If your insurance doesn’t cover your method, ask your employer’s HR department why not and urge them to do so. It could just be an oversight, or maybe nobody’s ever asked…and remember, it’s a lot cheaper to cover birth control than to cover an unplanned pregnancy! (While it’s less common these days, some insurers have covered Viagra, but not birth control pills. Why did that change? Because women and their advocates spoke up for fairness in what insurance companies covered.)

Many insurers and pharmacies offer programs where you can sign up online or send in to get routine prescriptions mailed directly to your home. It’s convenient and sometimes cheaper in the long run. In addition, some workplaces allow you to set aside part of your salary before taxes for health care expenses (usually called Flexible Spending Accounts). That saves you money because the taxman won’t touch the part of your paycheck that you spend on meds.

If you don’t have health insurance, clinics like Planned Parenthood, your city or county health department, or a community health center are a good way to go. (Need to find a clinic near you? We can help with that.) Some (but not all) of those clinics are Title X clinics, and offer a wide range of free or low-cost birth control options for women who don’t earn a lot of money. Many of them also accept Medicaid. Ask the clinic which method will be most effective for you and save you the most money in the long run. If they don’t have it on hand, they may be able to order it for you. It may also be available directly from the manufacturer for less money than you’d think. (See individual methods below.)

Pharmacies like CVS and Rite-Aid have discount prescription programs open to anyone, and using their mail-order on online services can cut costs even further. And a group called the Partnership for Prescription Assistance helps people without insurance get prescriptions for no or little cost. Contact them at 1-888-4-PPA-NOW (1-888-477-2669) or online.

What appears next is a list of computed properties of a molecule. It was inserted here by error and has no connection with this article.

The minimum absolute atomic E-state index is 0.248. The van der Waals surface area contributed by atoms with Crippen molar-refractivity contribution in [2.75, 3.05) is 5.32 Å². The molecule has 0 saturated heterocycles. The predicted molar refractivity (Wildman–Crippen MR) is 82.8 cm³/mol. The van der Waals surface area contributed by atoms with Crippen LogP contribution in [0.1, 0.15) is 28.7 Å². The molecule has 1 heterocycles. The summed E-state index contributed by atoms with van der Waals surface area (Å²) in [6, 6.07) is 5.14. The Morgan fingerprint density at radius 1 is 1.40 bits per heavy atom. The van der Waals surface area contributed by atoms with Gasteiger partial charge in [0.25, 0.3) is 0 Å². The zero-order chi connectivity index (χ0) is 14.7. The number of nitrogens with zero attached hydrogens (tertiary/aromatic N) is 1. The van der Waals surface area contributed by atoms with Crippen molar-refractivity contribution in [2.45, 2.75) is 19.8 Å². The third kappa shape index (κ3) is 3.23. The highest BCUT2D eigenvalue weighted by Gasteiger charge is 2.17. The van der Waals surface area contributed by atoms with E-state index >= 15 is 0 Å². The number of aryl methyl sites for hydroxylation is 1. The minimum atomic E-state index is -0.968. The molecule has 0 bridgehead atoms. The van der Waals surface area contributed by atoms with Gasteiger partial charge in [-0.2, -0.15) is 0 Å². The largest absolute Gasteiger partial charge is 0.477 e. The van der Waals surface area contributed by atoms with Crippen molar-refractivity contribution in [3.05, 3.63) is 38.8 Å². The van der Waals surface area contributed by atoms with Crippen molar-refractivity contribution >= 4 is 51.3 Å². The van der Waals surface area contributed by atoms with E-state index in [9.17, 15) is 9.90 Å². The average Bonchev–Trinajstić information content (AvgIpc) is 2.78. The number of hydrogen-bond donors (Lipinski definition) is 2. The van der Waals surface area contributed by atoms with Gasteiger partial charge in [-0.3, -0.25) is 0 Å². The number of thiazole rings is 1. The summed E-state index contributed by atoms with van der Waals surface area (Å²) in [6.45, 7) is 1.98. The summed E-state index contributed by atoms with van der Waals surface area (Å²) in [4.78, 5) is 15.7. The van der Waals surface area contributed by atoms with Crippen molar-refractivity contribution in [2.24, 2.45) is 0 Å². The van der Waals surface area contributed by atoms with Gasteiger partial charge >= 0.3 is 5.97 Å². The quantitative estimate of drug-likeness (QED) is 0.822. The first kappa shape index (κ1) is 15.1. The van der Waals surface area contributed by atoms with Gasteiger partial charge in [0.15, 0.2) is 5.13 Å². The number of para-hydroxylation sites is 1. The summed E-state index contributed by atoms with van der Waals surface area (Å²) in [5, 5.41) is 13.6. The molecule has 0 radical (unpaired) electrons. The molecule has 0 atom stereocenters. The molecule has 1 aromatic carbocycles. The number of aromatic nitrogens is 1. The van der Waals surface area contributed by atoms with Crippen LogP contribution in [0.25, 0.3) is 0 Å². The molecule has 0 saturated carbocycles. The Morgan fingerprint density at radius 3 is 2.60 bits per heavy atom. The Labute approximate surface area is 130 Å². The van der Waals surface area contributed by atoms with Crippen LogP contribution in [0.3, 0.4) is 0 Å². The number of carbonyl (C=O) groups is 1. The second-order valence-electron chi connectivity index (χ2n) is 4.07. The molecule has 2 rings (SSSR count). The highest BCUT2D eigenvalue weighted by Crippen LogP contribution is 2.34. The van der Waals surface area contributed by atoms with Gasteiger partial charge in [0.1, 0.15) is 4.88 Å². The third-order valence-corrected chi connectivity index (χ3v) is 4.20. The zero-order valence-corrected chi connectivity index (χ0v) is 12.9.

In all cases, it’s always smart to call your doctor’s office or health care clinic before your appointment to sound out the staff about bringing down the price of your birth control. Explain to staffers what kind of insurance you have, and roughly how much money you make. Ask about Medicaid and payment plans the clinic or the birth control manufacture might offer, or whether another clinic might be able to offer you a lower price.

Want more info on a specific method? Check out the following pages for more on the costs of prescription methods:

I really enjoy the frisky friday articles and the Bedsider concept. The fact that so much is done to cover birth control and only a few reminders here and there are mentioned to use condoms to protect yourself from STD's STI's AID/HIV. Seems like a simple rule, if you talk about birth control talk about getting tested and disease control. Having good sex is healthy, fun, and exciting. Knowing your health status is important. Get tested. Using birth control is a good thing for piece of mind. Protecting yourself against diseases is a simple method of protecting your future. Having a partner (permanent or not) that respects your right to a healthy future is a must.

2011-10-24 22:52:40 UTC